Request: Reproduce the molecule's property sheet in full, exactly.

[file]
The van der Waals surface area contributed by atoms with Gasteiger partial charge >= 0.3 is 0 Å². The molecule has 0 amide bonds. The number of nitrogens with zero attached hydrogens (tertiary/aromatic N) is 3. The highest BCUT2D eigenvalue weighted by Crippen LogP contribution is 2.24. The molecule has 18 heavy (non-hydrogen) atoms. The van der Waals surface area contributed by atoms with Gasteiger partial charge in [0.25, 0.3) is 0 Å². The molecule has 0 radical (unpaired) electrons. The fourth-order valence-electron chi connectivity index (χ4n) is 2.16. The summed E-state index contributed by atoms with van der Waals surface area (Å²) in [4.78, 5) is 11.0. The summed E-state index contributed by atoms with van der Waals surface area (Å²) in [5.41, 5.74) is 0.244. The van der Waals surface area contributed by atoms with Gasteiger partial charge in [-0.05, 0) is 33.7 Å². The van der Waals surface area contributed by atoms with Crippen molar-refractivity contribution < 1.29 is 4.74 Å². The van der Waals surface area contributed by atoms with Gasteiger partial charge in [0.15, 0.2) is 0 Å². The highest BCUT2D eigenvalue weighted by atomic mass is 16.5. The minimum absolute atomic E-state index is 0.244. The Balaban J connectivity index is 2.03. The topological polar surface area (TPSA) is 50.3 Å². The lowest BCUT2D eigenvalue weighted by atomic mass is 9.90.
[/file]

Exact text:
The van der Waals surface area contributed by atoms with Gasteiger partial charge >= 0.3 is 0 Å². The molecule has 0 amide bonds. The number of nitrogens with zero attached hydrogens (tertiary/aromatic N) is 3. The highest BCUT2D eigenvalue weighted by Crippen LogP contribution is 2.24. The molecule has 18 heavy (non-hydrogen) atoms. The van der Waals surface area contributed by atoms with Gasteiger partial charge in [0.25, 0.3) is 0 Å². The molecule has 0 radical (unpaired) electrons. The fourth-order valence-electron chi connectivity index (χ4n) is 2.16. The summed E-state index contributed by atoms with van der Waals surface area (Å²) in [4.78, 5) is 11.0. The summed E-state index contributed by atoms with van der Waals surface area (Å²) in [5.41, 5.74) is 0.244. The van der Waals surface area contributed by atoms with Gasteiger partial charge in [-0.05, 0) is 33.7 Å². The van der Waals surface area contributed by atoms with Crippen molar-refractivity contribution < 1.29 is 4.74 Å². The van der Waals surface area contributed by atoms with Gasteiger partial charge in [0.15, 0.2) is 0 Å². The highest BCUT2D eigenvalue weighted by atomic mass is 16.5. The minimum absolute atomic E-state index is 0.244. The Balaban J connectivity index is 2.03. The topological polar surface area (TPSA) is 50.3 Å². The lowest BCUT2D eigenvalue weighted by atomic mass is 9.90.